As she settled into her home, Bryzicki continued her education, working towards her Early Childhood Director’s license, while working full time in the Eagle County School District. “If your basic needs are met, you can be a functioning part of society and give back so much more,” she says.

A Community That Cares

It takes a village to keep Habitat for Humanity prospering. Tremendous donations from local businesses and leaders — including countertops from Gallegos, insulation from Green Sky (whose owner actually grew up in a Habitat home) and wood from Alpine Lumber — helps Habitat erect safe, solid homes.

In 2020 alone, 50 businesses donated $849,715 in goods and services. “We have this really great, large group of supporters and stakeholders,” Howard says. “That’s something that’s really special about our community.” An incredible amount of volunteer hours, along with funding from fundraising and grants helps fuel Habitat’s efforts. However, demand continues to outweigh supply.

“We’ve been doing this work in this community since ’95, and it’s getting harder and harder to put down roots here,” says Howard. “The need is there, and we’re just really trying to meet the moment and keep more families here long term.”

New Housing on the Horizon

In a once-in-a-generation affordable housing investment, Colorado received $400 million in government funding at the end of 2020. A task force formed last summer to research affordable housing throughout the state, and, Howard says, it’s time for Eagle County to take advantage of as much of that funding as possible and double down on their Habitat building efforts.

Habitat for Humanity homes

12 homes were built on Grace Avenue (property donated by the school district) in Gypsum. In 2021, all 12 families had moved in.



• Volunteer at the Habitat for
Humanity ReStore.

• Donate gently used furnishings
and appliances to the ReStore.

• Volunteer to help build a home.

• Donate money, property or
building materials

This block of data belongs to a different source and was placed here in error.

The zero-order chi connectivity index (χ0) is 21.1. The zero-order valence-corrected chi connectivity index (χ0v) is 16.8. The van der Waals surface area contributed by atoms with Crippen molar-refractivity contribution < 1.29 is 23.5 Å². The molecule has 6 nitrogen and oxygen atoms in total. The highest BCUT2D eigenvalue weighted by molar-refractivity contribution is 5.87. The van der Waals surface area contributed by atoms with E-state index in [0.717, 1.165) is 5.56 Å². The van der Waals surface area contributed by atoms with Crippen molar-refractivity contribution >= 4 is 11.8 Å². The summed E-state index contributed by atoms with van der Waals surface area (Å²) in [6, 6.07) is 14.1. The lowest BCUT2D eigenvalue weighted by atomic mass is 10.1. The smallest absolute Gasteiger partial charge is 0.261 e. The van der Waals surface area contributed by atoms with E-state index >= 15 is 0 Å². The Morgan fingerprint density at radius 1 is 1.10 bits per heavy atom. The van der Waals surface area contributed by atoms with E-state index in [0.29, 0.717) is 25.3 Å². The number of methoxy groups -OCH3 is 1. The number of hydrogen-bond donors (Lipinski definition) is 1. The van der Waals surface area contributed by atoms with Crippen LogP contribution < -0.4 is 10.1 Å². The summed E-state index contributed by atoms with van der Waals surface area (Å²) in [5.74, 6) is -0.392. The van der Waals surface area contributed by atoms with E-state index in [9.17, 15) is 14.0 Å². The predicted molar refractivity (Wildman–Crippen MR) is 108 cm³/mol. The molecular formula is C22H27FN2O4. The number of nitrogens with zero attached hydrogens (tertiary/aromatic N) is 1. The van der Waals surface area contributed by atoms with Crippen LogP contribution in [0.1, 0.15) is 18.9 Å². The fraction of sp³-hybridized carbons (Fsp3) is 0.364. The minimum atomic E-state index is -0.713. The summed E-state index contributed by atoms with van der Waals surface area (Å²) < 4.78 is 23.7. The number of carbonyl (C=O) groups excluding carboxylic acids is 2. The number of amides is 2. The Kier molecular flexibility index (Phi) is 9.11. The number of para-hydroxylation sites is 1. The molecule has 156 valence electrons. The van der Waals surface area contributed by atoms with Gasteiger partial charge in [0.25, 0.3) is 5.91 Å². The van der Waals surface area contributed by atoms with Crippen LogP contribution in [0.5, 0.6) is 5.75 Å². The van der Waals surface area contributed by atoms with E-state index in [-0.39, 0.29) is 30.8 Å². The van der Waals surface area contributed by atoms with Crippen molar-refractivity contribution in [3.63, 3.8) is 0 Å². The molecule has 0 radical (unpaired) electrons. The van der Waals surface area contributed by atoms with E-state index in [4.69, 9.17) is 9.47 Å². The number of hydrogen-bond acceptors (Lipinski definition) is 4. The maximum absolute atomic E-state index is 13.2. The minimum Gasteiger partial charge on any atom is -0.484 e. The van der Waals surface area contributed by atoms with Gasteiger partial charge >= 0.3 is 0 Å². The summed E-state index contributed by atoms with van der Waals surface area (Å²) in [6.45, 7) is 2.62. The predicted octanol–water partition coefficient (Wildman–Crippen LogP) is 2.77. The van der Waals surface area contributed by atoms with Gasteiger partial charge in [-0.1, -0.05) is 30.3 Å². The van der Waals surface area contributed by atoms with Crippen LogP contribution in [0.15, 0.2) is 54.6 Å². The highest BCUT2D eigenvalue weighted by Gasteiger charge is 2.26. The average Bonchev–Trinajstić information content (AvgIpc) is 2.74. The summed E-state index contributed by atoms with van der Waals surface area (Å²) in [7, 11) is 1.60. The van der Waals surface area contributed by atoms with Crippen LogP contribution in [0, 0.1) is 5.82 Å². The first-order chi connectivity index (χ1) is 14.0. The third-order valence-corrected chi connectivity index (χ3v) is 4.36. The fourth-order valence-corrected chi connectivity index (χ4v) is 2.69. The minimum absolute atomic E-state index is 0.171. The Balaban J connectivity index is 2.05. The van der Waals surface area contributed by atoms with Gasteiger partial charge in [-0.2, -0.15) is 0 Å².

Habitat for Humanity Vail Valley aims to double its impact by 2024, building 40 new homes and recycling six homes for qualified families. The organization is working closely with Kevin O’Donnell, president of Beck Building Company in Buena Vista, on a modular construction pilot program to lead the way on shorter home build times. In a partnership with the Eagle County School District, Habitat and O’Donnell constructed 16 homes along Third Street in Eagle, where 75% of the development is dedicated to school district employees.

At Stratton Flats in Gypsum, Habitat for Humanity Vail Valley built 40 homes between 2012 and 2019. In 2021, Habitat Vail Valley broke ground on eight additional homes. Upon completion, there will be 72 Habitat homes and four remaining sites in inventory at Stratton Flats.

A Brand New ReStore

Habitat opened a new ReStore a block from Costco in Gypsum in June, offering a place for the community to donate gently used furniture, appliances and materials, which provides a revenue stream back into area Habitat projects. The new retail space is located in the former Mountain Living furniture store and features everything from leather couches to artwork to microwaves and gas stoves.

Apply For Habitat for Humanity 

Habitat’s homeowner selection is managed at the local level. For more information, please call 970.748.6718 or email info@habitatvailvalley.org.